The Root Causes of Sudan's Civil Wars
by Douglas H. Johnson
Bloomington & Indianapolis: Indiana University Press, 2003. 234 pp. $54.95 ($24.95, paper).
Reviewed by Yehudit Ronen
Tel Aviv University
Middle East Quarterly
Johnson, a historian at Oxford University, deals with the subject of Sudan's tragic civil war as an outsider, yet he reveals a profound knowledge of Sudan's internal, regional, and international politics. Anyone wishing to learn more about the Sudanese tragedy should read this scholarly study, written in simple and clear language. In all of Johnson's books—his prior ones include Nuer Prophets  and co-authorship of Operation Lifeline Sudan (OLS): A Review —he deals with the Sudanese conflict through the prism of history, aware of how current conflicts are rooted in the nineteenth century.
It was then, beginning in the 1820s, that the army of Muhammad ‘Ali, the Ottoman-Egyptian ruler, captured the Arab Muslim northern region of what later became known as the Sudan. His forces, intensively assisted by Arab Muslims from the north of Sudan, soon raided the south of Sudan, enslaving its non-Muslim people and draining their living resources. This was the first massive, bitter encounter between people from the north and south of Sudan, setting the foundations for further antagonism.
The Root Causes of Sudan's Civil Wars is mainly devoted to a discussion of the historical structure of north-south relations throughout Sudan's modern history. Most noteworthy among them are the 1972 Addis Ababa peace agreement and the regional government, and the rekindling of what he calls the second civil war since 1983. Johnson also refers to current issues of the armed conflict in Sudan, such as the impact of religion and race and the role of foreign relief agencies and international Islamist networks in shaping the course of the war and prospects for peace. He correctly observes that the prospects of ending Sudan's armed conflict seem gloomy, stating that Sudan "entered the twenty-first century mired in not one but many civil wars."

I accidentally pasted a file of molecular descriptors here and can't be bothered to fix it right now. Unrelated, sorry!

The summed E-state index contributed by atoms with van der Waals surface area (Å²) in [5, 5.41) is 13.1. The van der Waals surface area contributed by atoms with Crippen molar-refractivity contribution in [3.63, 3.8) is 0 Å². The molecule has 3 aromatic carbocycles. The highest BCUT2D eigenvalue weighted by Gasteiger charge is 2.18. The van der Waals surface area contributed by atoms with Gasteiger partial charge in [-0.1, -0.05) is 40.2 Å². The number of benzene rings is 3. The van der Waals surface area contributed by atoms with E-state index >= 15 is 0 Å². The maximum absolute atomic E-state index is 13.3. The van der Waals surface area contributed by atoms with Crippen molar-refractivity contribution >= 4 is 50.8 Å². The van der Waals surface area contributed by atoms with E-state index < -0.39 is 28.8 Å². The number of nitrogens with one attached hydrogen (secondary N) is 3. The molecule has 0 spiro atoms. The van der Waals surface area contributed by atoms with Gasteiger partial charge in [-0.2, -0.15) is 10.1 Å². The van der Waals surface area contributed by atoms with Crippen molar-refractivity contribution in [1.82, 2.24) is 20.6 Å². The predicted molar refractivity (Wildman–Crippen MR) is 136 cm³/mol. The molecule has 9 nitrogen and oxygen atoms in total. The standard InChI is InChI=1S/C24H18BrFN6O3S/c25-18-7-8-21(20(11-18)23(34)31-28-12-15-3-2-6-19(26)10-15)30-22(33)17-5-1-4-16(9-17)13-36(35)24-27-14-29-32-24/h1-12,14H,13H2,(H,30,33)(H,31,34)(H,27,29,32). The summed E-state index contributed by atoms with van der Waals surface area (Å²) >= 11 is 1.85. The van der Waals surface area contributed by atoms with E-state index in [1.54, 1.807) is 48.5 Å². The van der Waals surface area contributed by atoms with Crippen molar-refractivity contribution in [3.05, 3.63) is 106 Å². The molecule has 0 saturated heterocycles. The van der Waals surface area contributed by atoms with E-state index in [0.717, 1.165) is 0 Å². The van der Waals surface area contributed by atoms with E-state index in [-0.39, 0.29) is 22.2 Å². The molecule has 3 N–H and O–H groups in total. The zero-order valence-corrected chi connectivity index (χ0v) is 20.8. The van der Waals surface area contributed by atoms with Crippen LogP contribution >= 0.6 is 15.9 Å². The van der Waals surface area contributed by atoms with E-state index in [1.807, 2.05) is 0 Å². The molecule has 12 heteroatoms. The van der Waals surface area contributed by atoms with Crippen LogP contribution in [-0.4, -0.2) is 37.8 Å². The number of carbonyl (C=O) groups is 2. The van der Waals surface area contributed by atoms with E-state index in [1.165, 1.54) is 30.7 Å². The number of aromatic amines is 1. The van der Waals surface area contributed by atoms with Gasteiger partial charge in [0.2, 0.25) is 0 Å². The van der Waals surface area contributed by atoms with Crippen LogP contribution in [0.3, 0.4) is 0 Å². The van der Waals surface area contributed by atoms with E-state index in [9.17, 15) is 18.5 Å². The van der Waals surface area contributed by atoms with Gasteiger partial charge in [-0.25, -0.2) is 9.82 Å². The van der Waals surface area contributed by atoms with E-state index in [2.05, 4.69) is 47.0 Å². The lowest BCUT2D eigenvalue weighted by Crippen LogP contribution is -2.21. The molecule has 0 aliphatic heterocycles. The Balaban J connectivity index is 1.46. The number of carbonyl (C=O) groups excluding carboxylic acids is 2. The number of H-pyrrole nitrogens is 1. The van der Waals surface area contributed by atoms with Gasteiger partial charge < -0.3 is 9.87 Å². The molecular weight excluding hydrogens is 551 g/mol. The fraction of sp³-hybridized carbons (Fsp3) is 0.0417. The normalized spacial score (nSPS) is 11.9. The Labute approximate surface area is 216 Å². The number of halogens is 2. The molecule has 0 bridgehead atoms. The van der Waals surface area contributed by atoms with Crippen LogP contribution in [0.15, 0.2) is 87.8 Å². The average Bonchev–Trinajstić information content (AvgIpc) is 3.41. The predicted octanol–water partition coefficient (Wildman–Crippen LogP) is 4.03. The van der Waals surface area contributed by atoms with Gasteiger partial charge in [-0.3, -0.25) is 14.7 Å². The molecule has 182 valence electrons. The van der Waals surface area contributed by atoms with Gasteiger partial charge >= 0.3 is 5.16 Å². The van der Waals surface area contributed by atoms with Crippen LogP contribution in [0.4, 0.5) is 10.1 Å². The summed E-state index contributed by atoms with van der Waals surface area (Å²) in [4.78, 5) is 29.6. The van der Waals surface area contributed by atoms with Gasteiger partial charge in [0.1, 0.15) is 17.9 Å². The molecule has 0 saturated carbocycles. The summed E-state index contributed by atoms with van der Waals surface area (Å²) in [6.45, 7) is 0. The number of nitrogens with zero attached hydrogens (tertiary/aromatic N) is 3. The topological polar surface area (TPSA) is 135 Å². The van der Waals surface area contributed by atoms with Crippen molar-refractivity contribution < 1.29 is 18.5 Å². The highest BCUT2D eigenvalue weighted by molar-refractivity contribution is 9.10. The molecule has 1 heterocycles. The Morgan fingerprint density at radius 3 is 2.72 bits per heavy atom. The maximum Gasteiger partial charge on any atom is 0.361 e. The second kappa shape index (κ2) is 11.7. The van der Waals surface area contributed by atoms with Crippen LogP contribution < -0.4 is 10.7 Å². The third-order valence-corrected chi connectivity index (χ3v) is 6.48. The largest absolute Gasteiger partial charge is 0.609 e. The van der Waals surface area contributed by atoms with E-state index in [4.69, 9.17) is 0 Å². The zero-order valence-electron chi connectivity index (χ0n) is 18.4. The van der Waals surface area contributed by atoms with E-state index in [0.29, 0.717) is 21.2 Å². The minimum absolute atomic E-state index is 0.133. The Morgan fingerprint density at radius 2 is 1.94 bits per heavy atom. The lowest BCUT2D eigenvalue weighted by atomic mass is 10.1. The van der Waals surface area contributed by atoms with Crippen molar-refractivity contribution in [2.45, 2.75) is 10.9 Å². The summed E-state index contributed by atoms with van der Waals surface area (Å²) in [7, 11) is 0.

The author correctly notes that what had been seen in the 1980s as a war between north and south— namely Muslims against Christians, and Arabs against Africans—has after nearly two decades of armed hostilities, broken the bounds of any north-south conflict. Johnson further argues that not only are Muslims now fighting Muslims (as illustrated by the outbreak of the armed rebellion in western Darfur against the Khartoum government), but also Africans are fighting Africans.
 Oxford: Clarendon, 1994.
 Geneva: United Nations, Department of Humanitarian Affairs, 1996.
Related Topics: Yehudit Ronen | Spring 2004 MEQ
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